350cc (1976- 89) - cast in breather set into stub fin area
350 & 500cc (1990 -96) - cast in breather with no stub fins
350 & 500cc (1997-03) - cast in breather with raised pad below for engine number
350 & 500cc (2004) - breather behind cylinder from top of oil compartment - cast one initially sealed and then removed
350 & 500 cc (2005 to finish) - breather from top of oil compartment

Note that any 350cc crankcase with the 3-screw breather can be re-machined to take a 500cc top end.
I am not sure if the same applies to later Indian crankcases
#87192
My 2004, Indian home market, 350 Bullet Electra has crankcases stamped "C4 & 500". I assume this means they are the same as a 500, but not sure. There is no crankcase breather on the upper left side crankcase; there is only a single outlet from the top of the oil tank.

I have considered fitting the Hitchcock's extended oil filler with a breather fitted to the rear face of the timing case, where the distributor would normally go. However, I don't have enough information to work out if this is worth doing, or possibly even counter productive. I've just emptied the breather/oil separator/catch tank and as usual, there was a fair amount of watery oil "mayo"/ gloop in it.

I noted, with interest, Michael Waller's video where he described how the dizzy drive idler gears fit in a recess by the return aperture and to help pump oil from the timing chest back to the tank. My bike obviously doesn't do this because it has no distributor or idler pinions. It might be that blow-by gas pressure in the timing case helps push oil back to the tank and fitting an extra breather might upset this.

Oops, sorry for the thread drift!
#87199
Adrian, yes I understand that. I looked at the innards of my engine when I carried out a top end overhaul and noticed various internal vent holes. I’ve also studied the diagrams in my workshop manual, which tbh didn’t shed much light! However, unlike all the other bike and car engines I’ve worked on over the years, I was surprised that the Bullet appears to have no breather outlet in the rocker cover. As far as I can see, the only way for any pressure above atmospheric in there to vent is down via the timing case and from there to the oil tank and it’s breather, the latter being the the only outlet in this version of the engine.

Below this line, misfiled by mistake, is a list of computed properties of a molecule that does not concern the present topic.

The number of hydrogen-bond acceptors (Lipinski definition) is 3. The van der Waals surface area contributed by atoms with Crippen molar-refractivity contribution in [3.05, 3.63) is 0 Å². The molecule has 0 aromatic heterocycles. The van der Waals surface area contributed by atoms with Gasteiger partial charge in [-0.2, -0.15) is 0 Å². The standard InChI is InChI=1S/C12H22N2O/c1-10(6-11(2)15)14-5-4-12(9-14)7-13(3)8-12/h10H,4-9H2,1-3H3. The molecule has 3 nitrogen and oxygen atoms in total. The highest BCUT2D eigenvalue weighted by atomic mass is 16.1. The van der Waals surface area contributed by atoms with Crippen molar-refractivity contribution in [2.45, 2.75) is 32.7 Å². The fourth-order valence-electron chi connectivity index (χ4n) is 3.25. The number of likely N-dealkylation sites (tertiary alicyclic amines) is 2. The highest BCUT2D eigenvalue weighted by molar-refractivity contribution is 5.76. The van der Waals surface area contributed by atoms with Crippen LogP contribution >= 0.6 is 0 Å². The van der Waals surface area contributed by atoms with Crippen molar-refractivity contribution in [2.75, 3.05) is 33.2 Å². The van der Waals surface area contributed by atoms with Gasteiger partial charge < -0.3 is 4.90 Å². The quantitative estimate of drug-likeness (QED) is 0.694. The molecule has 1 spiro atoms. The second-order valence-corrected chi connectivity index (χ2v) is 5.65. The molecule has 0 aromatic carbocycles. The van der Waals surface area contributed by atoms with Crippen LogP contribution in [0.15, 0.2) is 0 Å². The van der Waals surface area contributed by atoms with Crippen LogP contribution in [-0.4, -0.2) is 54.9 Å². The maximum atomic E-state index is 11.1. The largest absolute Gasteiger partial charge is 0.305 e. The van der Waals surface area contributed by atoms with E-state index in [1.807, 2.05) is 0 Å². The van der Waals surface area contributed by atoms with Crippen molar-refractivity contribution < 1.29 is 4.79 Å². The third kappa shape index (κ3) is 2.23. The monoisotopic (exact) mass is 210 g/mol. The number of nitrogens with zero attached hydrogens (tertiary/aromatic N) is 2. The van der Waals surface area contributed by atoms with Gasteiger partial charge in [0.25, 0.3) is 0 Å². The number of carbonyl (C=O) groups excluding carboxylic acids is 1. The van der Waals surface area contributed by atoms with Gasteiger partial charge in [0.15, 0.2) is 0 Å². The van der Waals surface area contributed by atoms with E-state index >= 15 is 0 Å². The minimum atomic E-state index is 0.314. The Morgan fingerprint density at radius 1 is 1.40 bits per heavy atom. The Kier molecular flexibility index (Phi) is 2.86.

If the pressure in timing case is higher than that in the oil reservoir, which is open to atmosphere, it must have some effect, even if very minor. Venting the timing case would equalise the pressure and then gravity would be working alone. I have noticed that there is a significant drop in the oil level in the tank after running the engine for a few minutes, even from the full mark on the dipstick and when I’ve done oil changes there’s a great deal of oil sitting in the timing case. Being more used to other perhaps more conventional types of oil system, this seems a bit strange.

It seems that the venting system was significantly altered over the years yet the basic engine design remained the same. The early engines with a magneto obviously had no space for a vent on the top face of the oil reservoir but they did have a crankcase breather on the left side. My bike doesn’t have the latter so any pressure build up must dissipate by other means. I don’t know if my engine’s crankcase vents on the right directly into the timing case, but I suppose it might.
#87200
If there's no functioning breather stub on the left hand side of the crankcase, then the crankcase will vent directly into the oil tank, somewhere near the top, of course. Our hosts' filler neck extension/breather tower thingy won't be a lot of use with this design, it is more intended for the older breather type of engine, effectively using the oil tank as the breather catch-can.

I have a spare set of 350 Electra crankcases which I can check if you need.

A.